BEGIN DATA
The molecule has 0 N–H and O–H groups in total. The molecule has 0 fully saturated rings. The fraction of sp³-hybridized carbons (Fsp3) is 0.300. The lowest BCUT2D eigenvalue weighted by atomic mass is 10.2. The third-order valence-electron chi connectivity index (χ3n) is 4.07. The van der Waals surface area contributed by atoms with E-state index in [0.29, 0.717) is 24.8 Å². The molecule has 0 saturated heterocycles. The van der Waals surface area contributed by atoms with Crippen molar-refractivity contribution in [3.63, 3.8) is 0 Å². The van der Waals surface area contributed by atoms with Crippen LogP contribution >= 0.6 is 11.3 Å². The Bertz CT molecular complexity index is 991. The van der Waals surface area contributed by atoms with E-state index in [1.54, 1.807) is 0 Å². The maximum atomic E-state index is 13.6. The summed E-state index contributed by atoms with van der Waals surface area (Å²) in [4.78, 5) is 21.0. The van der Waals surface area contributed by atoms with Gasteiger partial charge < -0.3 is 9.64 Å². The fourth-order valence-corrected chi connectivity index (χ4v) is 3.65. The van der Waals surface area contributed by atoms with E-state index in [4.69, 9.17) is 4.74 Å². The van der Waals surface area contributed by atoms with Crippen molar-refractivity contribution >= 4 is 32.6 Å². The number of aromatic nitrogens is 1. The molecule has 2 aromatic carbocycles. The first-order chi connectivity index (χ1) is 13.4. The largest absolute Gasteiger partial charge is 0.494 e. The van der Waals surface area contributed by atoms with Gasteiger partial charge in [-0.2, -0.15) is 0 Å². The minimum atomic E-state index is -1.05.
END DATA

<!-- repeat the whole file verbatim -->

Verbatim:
The molecule has 0 N–H and O–H groups in total. The molecule has 0 fully saturated rings. The fraction of sp³-hybridized carbons (Fsp3) is 0.300. The lowest BCUT2D eigenvalue weighted by atomic mass is 10.2. The third-order valence-electron chi connectivity index (χ3n) is 4.07. The van der Waals surface area contributed by atoms with E-state index in [0.29, 0.717) is 24.8 Å². The molecule has 0 saturated heterocycles. The van der Waals surface area contributed by atoms with Crippen molar-refractivity contribution in [3.63, 3.8) is 0 Å². The van der Waals surface area contributed by atoms with Crippen LogP contribution >= 0.6 is 11.3 Å². The Bertz CT molecular complexity index is 991. The van der Waals surface area contributed by atoms with E-state index in [1.54, 1.807) is 0 Å². The maximum atomic E-state index is 13.6. The summed E-state index contributed by atoms with van der Waals surface area (Å²) in [4.78, 5) is 21.0. The van der Waals surface area contributed by atoms with Gasteiger partial charge < -0.3 is 9.64 Å². The fourth-order valence-corrected chi connectivity index (χ4v) is 3.65. The van der Waals surface area contributed by atoms with E-state index in [4.69, 9.17) is 4.74 Å². The van der Waals surface area contributed by atoms with Crippen molar-refractivity contribution >= 4 is 32.6 Å². The number of aromatic nitrogens is 1. The molecule has 2 aromatic carbocycles. The first-order chi connectivity index (χ1) is 13.4. The largest absolute Gasteiger partial charge is 0.494 e. The van der Waals surface area contributed by atoms with Gasteiger partial charge in [-0.2, -0.15) is 0 Å². The minimum atomic E-state index is -1.05.